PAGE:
Sunday, 7 March 2010

Empire Trilogy - Raymond Feist

Raymond Feist is best known for his classic rags-to-sorcery fantasy book, Magician, which is one of the best fantasy books around if you ask me! Magician forms the first part of the Riftwar saga, chronicling the invasion of the planet Midkemia by the oriental-inspired Tsurani of Kelewan. Alongside these stories sits the Empire trilogy, written in collaboration with Janny Wurts, which retell the events of the Riftwar from a Tsurani perspective and in a totally different, yet similarly engaging style.

Saturday, 6 March 2010

The Magicians - Lev Grossman

An adult mashup of Harry Potter and Narnia, with nods to a host of other fantasy tropes seasoning the mix (if that's not conflating my metaphors too much), Lev Grossman's The Magicians tells the story of Quentin, a young man who on the eve of his application to an Ivy League university instead becomes drawn into the magical world of Brakebills College (think Hogwarts with more sex and drugs). There he learns that not only is magic real, but he is one of the select few who can wield it.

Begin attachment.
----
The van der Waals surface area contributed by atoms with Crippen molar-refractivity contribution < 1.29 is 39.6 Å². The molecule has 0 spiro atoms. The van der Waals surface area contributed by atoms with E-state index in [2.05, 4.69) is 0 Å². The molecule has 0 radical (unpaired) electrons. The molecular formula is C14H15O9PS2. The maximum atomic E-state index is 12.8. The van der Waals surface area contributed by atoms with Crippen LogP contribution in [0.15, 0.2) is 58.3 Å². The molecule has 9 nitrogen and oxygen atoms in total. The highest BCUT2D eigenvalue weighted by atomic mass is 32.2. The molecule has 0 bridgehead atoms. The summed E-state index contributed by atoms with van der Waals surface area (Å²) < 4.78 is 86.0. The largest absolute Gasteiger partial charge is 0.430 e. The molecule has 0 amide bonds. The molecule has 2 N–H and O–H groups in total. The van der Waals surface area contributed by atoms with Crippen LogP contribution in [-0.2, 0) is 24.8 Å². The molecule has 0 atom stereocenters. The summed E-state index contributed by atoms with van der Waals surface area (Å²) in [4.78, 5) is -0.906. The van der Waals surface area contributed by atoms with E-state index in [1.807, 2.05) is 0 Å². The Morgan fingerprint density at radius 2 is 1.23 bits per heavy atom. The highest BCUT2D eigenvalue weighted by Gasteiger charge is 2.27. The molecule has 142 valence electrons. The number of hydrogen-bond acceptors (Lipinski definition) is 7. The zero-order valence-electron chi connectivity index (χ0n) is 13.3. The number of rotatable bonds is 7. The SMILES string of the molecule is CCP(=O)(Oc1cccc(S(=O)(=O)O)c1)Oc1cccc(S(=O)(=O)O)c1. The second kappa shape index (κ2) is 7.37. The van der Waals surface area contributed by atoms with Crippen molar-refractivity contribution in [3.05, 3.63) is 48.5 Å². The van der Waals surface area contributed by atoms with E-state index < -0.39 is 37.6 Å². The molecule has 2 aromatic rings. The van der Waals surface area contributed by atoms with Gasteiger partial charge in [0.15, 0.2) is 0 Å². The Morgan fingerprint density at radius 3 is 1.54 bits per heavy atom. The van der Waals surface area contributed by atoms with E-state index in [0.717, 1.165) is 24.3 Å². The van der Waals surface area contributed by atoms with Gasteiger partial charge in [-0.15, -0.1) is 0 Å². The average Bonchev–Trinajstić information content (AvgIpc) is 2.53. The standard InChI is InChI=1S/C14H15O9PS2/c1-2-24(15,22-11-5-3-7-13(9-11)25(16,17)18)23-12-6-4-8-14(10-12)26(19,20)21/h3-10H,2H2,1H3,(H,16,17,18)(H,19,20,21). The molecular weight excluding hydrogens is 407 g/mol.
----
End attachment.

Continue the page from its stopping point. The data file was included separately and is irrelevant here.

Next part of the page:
Troy Series - David Gemmell

David Gemmell, who sadly passed away in 2006, had a wonderful gritty, character driven writing style - his heroes often a refreshing change from the typical overly idealised fantasy book character. He was also a big fan of semi-historical fiction and his final series of books, the Troy series, is a great example of this that also plays on his familiar writing strengths.

The Blade Itself - Joe Abercrombie

The Blade Itself is the first book in Joe Abercrombie's First Law series. It's a gritty fantasy taking after the David Gemmell mode - indeed a later book in the series (Last Argument of Kings) was nominated for the David Gemmell Legend Awards.

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